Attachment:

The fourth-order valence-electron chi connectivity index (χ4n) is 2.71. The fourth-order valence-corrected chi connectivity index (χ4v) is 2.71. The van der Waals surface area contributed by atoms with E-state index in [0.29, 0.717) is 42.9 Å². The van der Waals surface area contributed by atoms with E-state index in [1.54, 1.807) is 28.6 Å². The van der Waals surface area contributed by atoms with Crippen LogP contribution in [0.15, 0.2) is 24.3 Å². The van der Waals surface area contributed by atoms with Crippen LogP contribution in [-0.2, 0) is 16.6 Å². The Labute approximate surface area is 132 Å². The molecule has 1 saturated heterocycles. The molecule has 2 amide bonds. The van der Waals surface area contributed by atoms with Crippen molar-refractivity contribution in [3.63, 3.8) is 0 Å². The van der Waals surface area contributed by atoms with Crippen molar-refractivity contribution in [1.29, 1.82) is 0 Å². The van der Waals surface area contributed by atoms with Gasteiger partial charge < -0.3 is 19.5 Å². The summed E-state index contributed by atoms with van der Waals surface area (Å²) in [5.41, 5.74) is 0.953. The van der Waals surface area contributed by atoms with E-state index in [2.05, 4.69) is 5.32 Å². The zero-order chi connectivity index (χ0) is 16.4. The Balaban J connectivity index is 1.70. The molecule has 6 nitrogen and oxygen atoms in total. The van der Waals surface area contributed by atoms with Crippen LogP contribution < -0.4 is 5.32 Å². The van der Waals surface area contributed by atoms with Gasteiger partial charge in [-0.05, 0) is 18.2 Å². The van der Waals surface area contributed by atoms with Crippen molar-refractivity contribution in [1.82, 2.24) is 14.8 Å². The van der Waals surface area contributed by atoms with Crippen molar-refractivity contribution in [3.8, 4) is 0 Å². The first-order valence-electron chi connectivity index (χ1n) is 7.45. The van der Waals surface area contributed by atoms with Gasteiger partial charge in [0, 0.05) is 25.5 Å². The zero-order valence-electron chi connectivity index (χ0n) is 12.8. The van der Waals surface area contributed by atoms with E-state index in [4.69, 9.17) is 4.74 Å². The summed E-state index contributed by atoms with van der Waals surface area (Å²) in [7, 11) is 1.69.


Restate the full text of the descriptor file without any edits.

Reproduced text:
The fourth-order valence-electron chi connectivity index (χ4n) is 2.71. The fourth-order valence-corrected chi connectivity index (χ4v) is 2.71. The van der Waals surface area contributed by atoms with E-state index in [0.29, 0.717) is 42.9 Å². The van der Waals surface area contributed by atoms with E-state index in [1.54, 1.807) is 28.6 Å². The van der Waals surface area contributed by atoms with Crippen LogP contribution in [0.15, 0.2) is 24.3 Å². The van der Waals surface area contributed by atoms with Crippen LogP contribution in [-0.2, 0) is 16.6 Å². The Labute approximate surface area is 132 Å². The molecule has 1 saturated heterocycles. The molecule has 2 amide bonds. The van der Waals surface area contributed by atoms with Crippen molar-refractivity contribution in [3.63, 3.8) is 0 Å². The van der Waals surface area contributed by atoms with Crippen molar-refractivity contribution in [1.29, 1.82) is 0 Å². The van der Waals surface area contributed by atoms with Gasteiger partial charge < -0.3 is 19.5 Å². The summed E-state index contributed by atoms with van der Waals surface area (Å²) in [5.41, 5.74) is 0.953. The van der Waals surface area contributed by atoms with E-state index in [2.05, 4.69) is 5.32 Å². The zero-order chi connectivity index (χ0) is 16.4. The Balaban J connectivity index is 1.70. The molecule has 6 nitrogen and oxygen atoms in total. The van der Waals surface area contributed by atoms with Crippen LogP contribution < -0.4 is 5.32 Å². The van der Waals surface area contributed by atoms with Gasteiger partial charge in [-0.05, 0) is 18.2 Å². The van der Waals surface area contributed by atoms with Crippen molar-refractivity contribution in [1.82, 2.24) is 14.8 Å². The van der Waals surface area contributed by atoms with Crippen molar-refractivity contribution in [3.8, 4) is 0 Å². The first-order valence-electron chi connectivity index (χ1n) is 7.45. The van der Waals surface area contributed by atoms with Gasteiger partial charge in [0, 0.05) is 25.5 Å². The zero-order valence-electron chi connectivity index (χ0n) is 12.8. The van der Waals surface area contributed by atoms with E-state index in [4.69, 9.17) is 4.74 Å². The summed E-state index contributed by atoms with van der Waals surface area (Å²) in [7, 11) is 1.69.